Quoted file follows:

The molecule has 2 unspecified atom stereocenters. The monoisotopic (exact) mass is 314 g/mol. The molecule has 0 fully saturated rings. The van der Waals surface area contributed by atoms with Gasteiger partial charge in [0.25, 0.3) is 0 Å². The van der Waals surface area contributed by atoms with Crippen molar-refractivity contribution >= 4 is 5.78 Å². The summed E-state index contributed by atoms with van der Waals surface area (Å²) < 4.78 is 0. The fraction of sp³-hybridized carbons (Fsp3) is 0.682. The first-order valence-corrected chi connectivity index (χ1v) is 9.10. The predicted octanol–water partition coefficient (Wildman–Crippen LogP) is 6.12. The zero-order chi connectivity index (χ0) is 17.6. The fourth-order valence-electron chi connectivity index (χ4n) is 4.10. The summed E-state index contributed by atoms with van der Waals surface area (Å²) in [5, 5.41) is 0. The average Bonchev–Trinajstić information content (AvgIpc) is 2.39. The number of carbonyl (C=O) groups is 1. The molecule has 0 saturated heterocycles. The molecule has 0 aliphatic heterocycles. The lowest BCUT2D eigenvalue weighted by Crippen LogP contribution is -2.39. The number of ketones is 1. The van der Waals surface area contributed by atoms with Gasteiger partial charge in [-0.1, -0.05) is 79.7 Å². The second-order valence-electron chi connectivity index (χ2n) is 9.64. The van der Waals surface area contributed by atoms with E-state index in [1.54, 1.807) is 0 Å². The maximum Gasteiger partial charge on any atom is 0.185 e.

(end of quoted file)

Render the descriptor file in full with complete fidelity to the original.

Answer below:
The molecule has 2 unspecified atom stereocenters. The monoisotopic (exact) mass is 314 g/mol. The molecule has 0 fully saturated rings. The van der Waals surface area contributed by atoms with Gasteiger partial charge in [0.25, 0.3) is 0 Å². The van der Waals surface area contributed by atoms with Crippen molar-refractivity contribution >= 4 is 5.78 Å². The summed E-state index contributed by atoms with van der Waals surface area (Å²) < 4.78 is 0. The fraction of sp³-hybridized carbons (Fsp3) is 0.682. The first-order valence-corrected chi connectivity index (χ1v) is 9.10. The predicted octanol–water partition coefficient (Wildman–Crippen LogP) is 6.12. The zero-order chi connectivity index (χ0) is 17.6. The fourth-order valence-electron chi connectivity index (χ4n) is 4.10. The summed E-state index contributed by atoms with van der Waals surface area (Å²) in [5, 5.41) is 0. The average Bonchev–Trinajstić information content (AvgIpc) is 2.39. The number of carbonyl (C=O) groups is 1. The molecule has 0 saturated heterocycles. The molecule has 0 aliphatic heterocycles. The lowest BCUT2D eigenvalue weighted by Crippen LogP contribution is -2.39. The number of ketones is 1. The van der Waals surface area contributed by atoms with Gasteiger partial charge in [-0.1, -0.05) is 79.7 Å². The second-order valence-electron chi connectivity index (χ2n) is 9.64. The van der Waals surface area contributed by atoms with E-state index in [1.54, 1.807) is 0 Å². The maximum Gasteiger partial charge on any atom is 0.185 e.